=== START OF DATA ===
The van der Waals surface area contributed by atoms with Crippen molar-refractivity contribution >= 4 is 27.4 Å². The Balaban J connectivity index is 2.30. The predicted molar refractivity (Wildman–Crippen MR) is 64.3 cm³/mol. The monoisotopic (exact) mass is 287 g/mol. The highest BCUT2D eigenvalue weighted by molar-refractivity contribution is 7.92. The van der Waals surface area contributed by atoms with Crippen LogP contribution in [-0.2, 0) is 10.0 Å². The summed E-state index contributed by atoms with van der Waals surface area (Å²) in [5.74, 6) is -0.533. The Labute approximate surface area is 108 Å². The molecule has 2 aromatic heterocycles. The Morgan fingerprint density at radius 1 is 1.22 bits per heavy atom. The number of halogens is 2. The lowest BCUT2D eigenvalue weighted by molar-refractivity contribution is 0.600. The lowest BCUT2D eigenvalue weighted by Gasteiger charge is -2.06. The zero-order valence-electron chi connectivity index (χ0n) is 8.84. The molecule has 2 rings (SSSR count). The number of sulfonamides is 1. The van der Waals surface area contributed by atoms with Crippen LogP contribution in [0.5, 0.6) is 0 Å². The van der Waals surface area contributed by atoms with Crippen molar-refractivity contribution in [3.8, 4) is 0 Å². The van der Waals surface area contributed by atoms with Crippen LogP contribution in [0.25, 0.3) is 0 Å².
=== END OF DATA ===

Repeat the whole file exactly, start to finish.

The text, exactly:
The van der Waals surface area contributed by atoms with Crippen molar-refractivity contribution >= 4 is 27.4 Å². The Balaban J connectivity index is 2.30. The predicted molar refractivity (Wildman–Crippen MR) is 64.3 cm³/mol. The monoisotopic (exact) mass is 287 g/mol. The highest BCUT2D eigenvalue weighted by molar-refractivity contribution is 7.92. The van der Waals surface area contributed by atoms with Crippen LogP contribution in [-0.2, 0) is 10.0 Å². The summed E-state index contributed by atoms with van der Waals surface area (Å²) in [5.74, 6) is -0.533. The Labute approximate surface area is 108 Å². The molecule has 2 aromatic heterocycles. The Morgan fingerprint density at radius 1 is 1.22 bits per heavy atom. The number of halogens is 2. The lowest BCUT2D eigenvalue weighted by molar-refractivity contribution is 0.600. The lowest BCUT2D eigenvalue weighted by Gasteiger charge is -2.06. The zero-order valence-electron chi connectivity index (χ0n) is 8.84. The molecule has 2 rings (SSSR count). The number of sulfonamides is 1. The van der Waals surface area contributed by atoms with Crippen LogP contribution in [0.5, 0.6) is 0 Å². The van der Waals surface area contributed by atoms with Crippen molar-refractivity contribution in [3.8, 4) is 0 Å². The van der Waals surface area contributed by atoms with Crippen LogP contribution in [0.25, 0.3) is 0 Å².